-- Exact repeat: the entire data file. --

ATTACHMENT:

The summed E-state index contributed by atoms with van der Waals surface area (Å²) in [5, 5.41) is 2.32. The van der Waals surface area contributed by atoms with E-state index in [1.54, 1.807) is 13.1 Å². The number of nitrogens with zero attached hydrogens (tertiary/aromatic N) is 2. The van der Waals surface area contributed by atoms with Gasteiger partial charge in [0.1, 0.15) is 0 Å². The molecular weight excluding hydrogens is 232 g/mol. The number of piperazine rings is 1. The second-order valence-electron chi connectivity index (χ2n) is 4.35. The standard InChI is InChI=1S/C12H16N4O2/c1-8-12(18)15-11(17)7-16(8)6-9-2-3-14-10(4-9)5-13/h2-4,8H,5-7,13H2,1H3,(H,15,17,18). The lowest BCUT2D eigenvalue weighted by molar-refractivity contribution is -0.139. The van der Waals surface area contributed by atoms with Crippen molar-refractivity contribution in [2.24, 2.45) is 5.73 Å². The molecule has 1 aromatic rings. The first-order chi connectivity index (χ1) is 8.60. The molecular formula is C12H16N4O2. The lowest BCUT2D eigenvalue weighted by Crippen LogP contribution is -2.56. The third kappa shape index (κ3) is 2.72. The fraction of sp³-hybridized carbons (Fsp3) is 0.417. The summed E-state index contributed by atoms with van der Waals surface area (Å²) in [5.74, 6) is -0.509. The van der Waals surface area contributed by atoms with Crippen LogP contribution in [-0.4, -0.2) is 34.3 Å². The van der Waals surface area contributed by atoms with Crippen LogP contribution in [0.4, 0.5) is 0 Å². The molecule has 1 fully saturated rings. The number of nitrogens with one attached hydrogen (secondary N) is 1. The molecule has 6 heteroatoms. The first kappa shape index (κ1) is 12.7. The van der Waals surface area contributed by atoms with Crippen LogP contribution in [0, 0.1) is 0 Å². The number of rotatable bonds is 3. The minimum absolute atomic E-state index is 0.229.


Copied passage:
The summed E-state index contributed by atoms with van der Waals surface area (Å²) in [5, 5.41) is 2.32. The van der Waals surface area contributed by atoms with E-state index in [1.54, 1.807) is 13.1 Å². The number of nitrogens with zero attached hydrogens (tertiary/aromatic N) is 2. The van der Waals surface area contributed by atoms with Gasteiger partial charge in [0.1, 0.15) is 0 Å². The molecular weight excluding hydrogens is 232 g/mol. The number of piperazine rings is 1. The second-order valence-electron chi connectivity index (χ2n) is 4.35. The standard InChI is InChI=1S/C12H16N4O2/c1-8-12(18)15-11(17)7-16(8)6-9-2-3-14-10(4-9)5-13/h2-4,8H,5-7,13H2,1H3,(H,15,17,18). The lowest BCUT2D eigenvalue weighted by molar-refractivity contribution is -0.139. The van der Waals surface area contributed by atoms with Crippen molar-refractivity contribution in [2.24, 2.45) is 5.73 Å². The molecule has 1 aromatic rings. The first-order chi connectivity index (χ1) is 8.60. The molecular formula is C12H16N4O2. The lowest BCUT2D eigenvalue weighted by Crippen LogP contribution is -2.56. The third kappa shape index (κ3) is 2.72. The fraction of sp³-hybridized carbons (Fsp3) is 0.417. The summed E-state index contributed by atoms with van der Waals surface area (Å²) in [5.74, 6) is -0.509. The van der Waals surface area contributed by atoms with Crippen LogP contribution in [-0.4, -0.2) is 34.3 Å². The van der Waals surface area contributed by atoms with Crippen LogP contribution in [0.4, 0.5) is 0 Å². The molecule has 1 fully saturated rings. The number of nitrogens with one attached hydrogen (secondary N) is 1. The molecule has 6 heteroatoms. The first kappa shape index (κ1) is 12.7. The van der Waals surface area contributed by atoms with Crippen LogP contribution in [0, 0.1) is 0 Å². The number of rotatable bonds is 3. The minimum absolute atomic E-state index is 0.229.